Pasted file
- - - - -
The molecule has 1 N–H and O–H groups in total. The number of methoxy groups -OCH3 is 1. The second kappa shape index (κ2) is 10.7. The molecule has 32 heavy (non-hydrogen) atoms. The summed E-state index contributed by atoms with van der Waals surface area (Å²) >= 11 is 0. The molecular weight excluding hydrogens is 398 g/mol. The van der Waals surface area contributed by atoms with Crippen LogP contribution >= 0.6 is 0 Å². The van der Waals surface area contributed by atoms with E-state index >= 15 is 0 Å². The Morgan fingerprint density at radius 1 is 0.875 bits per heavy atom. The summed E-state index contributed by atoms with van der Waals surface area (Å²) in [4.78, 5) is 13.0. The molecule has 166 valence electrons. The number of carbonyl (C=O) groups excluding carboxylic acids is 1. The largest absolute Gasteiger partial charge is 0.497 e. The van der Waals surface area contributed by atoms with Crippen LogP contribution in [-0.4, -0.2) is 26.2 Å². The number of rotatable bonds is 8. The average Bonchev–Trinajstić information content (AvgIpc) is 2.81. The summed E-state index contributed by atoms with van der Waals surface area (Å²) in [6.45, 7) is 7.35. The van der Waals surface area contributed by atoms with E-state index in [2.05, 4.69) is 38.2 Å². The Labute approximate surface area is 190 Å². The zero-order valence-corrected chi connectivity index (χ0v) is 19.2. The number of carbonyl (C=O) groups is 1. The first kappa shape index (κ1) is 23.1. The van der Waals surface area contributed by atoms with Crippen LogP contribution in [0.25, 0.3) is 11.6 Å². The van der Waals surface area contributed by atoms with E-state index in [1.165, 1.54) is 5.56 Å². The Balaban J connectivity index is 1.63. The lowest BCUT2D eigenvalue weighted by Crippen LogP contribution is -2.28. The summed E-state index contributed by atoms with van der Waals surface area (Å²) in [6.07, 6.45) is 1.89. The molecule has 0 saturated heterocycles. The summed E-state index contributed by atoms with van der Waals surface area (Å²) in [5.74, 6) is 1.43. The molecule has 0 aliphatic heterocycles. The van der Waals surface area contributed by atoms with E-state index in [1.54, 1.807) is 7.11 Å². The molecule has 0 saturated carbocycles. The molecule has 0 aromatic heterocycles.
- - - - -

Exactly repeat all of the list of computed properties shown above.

The molecule has 1 N–H and O–H groups in total. The number of methoxy groups -OCH3 is 1. The second kappa shape index (κ2) is 10.7. The molecule has 32 heavy (non-hydrogen) atoms. The summed E-state index contributed by atoms with van der Waals surface area (Å²) >= 11 is 0. The molecular weight excluding hydrogens is 398 g/mol. The van der Waals surface area contributed by atoms with Crippen LogP contribution >= 0.6 is 0 Å². The van der Waals surface area contributed by atoms with E-state index >= 15 is 0 Å². The Morgan fingerprint density at radius 1 is 0.875 bits per heavy atom. The summed E-state index contributed by atoms with van der Waals surface area (Å²) in [4.78, 5) is 13.0. The molecule has 166 valence electrons. The number of carbonyl (C=O) groups excluding carboxylic acids is 1. The largest absolute Gasteiger partial charge is 0.497 e. The van der Waals surface area contributed by atoms with Crippen LogP contribution in [-0.4, -0.2) is 26.2 Å². The number of rotatable bonds is 8. The average Bonchev–Trinajstić information content (AvgIpc) is 2.81. The summed E-state index contributed by atoms with van der Waals surface area (Å²) in [6.45, 7) is 7.35. The van der Waals surface area contributed by atoms with E-state index in [2.05, 4.69) is 38.2 Å². The Labute approximate surface area is 190 Å². The zero-order valence-corrected chi connectivity index (χ0v) is 19.2. The number of carbonyl (C=O) groups is 1. The first kappa shape index (κ1) is 23.1. The van der Waals surface area contributed by atoms with Crippen LogP contribution in [0.25, 0.3) is 11.6 Å². The van der Waals surface area contributed by atoms with E-state index in [1.165, 1.54) is 5.56 Å². The Balaban J connectivity index is 1.63. The lowest BCUT2D eigenvalue weighted by Crippen LogP contribution is -2.28. The summed E-state index contributed by atoms with van der Waals surface area (Å²) in [6.07, 6.45) is 1.89. The molecule has 0 saturated heterocycles. The summed E-state index contributed by atoms with van der Waals surface area (Å²) in [5.74, 6) is 1.43. The molecule has 0 aliphatic heterocycles. The van der Waals surface area contributed by atoms with E-state index in [1.54, 1.807) is 7.11 Å². The molecule has 0 saturated carbocycles. The molecule has 0 aromatic heterocycles.